The main WMD-related material trafficking routes in the region flow north-south (from Russia through the Caucasus toward Iran); east-west (from Central Asia through the Caucasus and out of Turkey or over the Black Sea); and west-east (entering the Caucasus from Turkey and continuing to Central Asia). Trafficking takes place in all of the countries in the region, but the critical points along the primary trafficking routes are Tajikistan, Turkmenistan (particularly Caspian ports), and Georgia. [14]

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1540 Implementation

Export Controls and Related Measures

Russia has well-established and extensive strategic trade control legislation and regulation. However, there are ongoing implementation challenges stemming from a weak export control culture and underdeveloped internal compliance programs. While most states have a single body to license the export of both military and dual-use goods, at the heart of Russia’s export control system are two agencies: the Federal Service for Technical and Export Control (FSTEC) licenses the export of dual-use items; and the Federal Service on Military-Technical Cooperation (FSMTC) which authorizes transfers of other defense items. Russia’s FSTEC maintains six lists of dual-use items to be regulated.

Several states in the region, including Kazakhstan, created control lists modeled on those of the European Union and Russia. Other states, such as Georgia, adopted the established control lists of multilateral export control regimes such as the Nuclear Suppliers Group. Under the provisions of the Central Asian Nuclear-Weapon-Free Zone Treaty, member states should require IAEA Additional Protocol safeguards agreements as a condition for nuclear supply.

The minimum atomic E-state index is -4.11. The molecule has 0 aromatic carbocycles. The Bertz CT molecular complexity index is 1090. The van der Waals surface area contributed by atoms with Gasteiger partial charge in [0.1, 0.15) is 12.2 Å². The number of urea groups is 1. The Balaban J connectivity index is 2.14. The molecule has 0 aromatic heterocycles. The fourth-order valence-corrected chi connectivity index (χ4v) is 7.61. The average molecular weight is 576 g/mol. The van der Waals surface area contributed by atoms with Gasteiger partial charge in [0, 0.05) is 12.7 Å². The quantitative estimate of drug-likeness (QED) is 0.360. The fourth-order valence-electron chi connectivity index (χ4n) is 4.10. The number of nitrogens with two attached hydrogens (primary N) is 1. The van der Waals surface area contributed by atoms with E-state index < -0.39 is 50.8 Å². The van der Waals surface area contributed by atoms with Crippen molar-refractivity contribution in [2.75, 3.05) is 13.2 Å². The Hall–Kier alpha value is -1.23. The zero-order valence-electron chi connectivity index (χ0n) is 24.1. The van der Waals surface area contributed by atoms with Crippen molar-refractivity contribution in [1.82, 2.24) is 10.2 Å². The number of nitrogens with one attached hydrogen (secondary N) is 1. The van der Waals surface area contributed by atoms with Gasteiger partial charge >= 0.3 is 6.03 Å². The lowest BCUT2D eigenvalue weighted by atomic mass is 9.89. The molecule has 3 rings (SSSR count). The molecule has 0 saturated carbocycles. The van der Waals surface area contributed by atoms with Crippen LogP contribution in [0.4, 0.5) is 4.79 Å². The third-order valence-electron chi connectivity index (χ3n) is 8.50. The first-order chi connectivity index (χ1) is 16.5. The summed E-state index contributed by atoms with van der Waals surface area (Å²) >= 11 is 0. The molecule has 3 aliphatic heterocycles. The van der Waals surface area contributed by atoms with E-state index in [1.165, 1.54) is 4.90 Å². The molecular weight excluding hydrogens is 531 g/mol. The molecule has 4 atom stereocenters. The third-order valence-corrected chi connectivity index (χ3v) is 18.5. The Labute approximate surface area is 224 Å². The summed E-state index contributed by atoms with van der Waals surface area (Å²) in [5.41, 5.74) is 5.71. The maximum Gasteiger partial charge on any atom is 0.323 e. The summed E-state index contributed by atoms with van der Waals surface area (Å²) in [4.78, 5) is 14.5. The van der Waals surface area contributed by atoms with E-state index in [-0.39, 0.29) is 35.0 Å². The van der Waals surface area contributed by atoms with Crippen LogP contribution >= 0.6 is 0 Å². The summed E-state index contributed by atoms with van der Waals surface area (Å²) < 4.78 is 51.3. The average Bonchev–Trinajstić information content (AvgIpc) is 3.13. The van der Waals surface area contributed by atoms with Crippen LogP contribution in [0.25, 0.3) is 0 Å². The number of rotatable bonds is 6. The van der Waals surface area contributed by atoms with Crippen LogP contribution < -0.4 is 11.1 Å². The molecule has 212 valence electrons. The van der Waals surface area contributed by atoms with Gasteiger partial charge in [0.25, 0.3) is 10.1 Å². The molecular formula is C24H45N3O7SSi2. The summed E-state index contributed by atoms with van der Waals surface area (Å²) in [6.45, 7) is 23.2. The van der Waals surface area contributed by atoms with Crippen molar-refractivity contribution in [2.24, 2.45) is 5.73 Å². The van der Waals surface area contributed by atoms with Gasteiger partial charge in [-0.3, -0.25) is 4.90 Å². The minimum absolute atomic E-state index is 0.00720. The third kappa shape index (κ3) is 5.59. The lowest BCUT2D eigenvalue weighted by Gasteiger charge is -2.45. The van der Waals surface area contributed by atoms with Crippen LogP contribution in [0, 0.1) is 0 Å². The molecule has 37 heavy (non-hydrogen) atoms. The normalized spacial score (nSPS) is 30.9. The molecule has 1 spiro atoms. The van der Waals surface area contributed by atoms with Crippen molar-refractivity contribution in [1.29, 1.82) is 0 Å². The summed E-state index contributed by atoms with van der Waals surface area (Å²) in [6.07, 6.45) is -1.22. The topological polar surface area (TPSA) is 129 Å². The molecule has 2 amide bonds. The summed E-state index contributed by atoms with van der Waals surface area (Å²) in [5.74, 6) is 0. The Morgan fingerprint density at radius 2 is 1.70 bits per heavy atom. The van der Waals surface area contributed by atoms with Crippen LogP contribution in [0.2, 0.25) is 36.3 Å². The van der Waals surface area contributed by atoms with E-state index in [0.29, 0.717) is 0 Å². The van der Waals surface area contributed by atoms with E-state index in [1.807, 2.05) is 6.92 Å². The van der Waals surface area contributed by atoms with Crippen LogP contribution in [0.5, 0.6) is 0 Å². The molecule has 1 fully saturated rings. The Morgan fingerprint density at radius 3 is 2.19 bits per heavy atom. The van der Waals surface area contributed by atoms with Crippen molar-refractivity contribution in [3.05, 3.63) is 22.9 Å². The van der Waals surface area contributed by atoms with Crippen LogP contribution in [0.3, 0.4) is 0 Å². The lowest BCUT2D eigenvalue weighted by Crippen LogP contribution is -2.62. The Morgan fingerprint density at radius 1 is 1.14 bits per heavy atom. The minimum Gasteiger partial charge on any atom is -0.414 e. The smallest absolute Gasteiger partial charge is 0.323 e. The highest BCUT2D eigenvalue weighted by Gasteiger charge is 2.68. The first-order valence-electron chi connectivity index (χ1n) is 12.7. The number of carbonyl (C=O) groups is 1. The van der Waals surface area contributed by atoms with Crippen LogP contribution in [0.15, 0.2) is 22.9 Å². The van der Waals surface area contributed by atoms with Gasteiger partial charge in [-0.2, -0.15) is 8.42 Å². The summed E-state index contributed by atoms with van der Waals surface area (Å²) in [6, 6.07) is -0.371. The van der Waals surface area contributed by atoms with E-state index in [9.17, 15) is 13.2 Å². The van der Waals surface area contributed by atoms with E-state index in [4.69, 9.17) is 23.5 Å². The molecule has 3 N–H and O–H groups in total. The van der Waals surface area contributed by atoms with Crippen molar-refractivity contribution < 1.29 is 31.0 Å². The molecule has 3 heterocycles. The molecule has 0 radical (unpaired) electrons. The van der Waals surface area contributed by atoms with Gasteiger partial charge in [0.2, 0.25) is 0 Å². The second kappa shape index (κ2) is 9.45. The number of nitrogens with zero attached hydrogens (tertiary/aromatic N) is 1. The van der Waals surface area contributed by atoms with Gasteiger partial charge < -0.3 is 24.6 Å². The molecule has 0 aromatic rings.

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Regional Cooperation and Outreach

Most countries in the region began receiving external assistance in export controls, border controls, and physical protection of materials and facilities prior to the adoption of {{glossary-term:”unsc-resolution-1540″:”UNSCR 1540″}} in 2004; this assistance has facilitated the implementation of the resolution in recent years.

Russia offers general legal and implementation assistance with export controls to countries of the Commonwealth of Independent States (CIS) and the Eurasian Economic Community (EEC). [15] This aid began with the Agreement of 1992, and in 2004 the EEC adopted control lists and implementation measures congruent with the Agreement on a Single System for Export Control by Member States. [16] Armenia in particular has sought assistance in translating EU control list updates, training for chemical and toxicology personnel, development of a laboratory in Marzes, and assistance in laboratory accreditation. Kyrgystan has submitted several expansive requests for aid, primarily to train customs officials and scientific personnel, various requests for scientific equipment, and assistance in implementing international agreements. In 2009, Russia committed to support the development of physical protection measures for Armenia’s nuclear power reactor, and training of site personnel through the International Atomic Energy Agency (IAEA)’s Technical Cooperation program. [17] Azerbaijan requested assistance with detection systems, border controls, checkpoints, and other equipment in 2007. Uzbekistan requested personnel training assistance in 2004.

All states in the region have received assistance through the U.S. Export Control and Related Border Security (EXBS) Program, and other programs designed to aid states in securing borders and countering illicit trafficking. Most states have installed radiation detection equipment at a number of checkpoints, though it is unclear whether the use and maintenance of the equipment will be domestically sustainable for all of the countries in question. The five Central Asian states receive assistance from the U.S. Department of Energy to enhance their capacity to effectively implement export controls through commodity identification, end-user and licensing training, and other regional workshops. [18]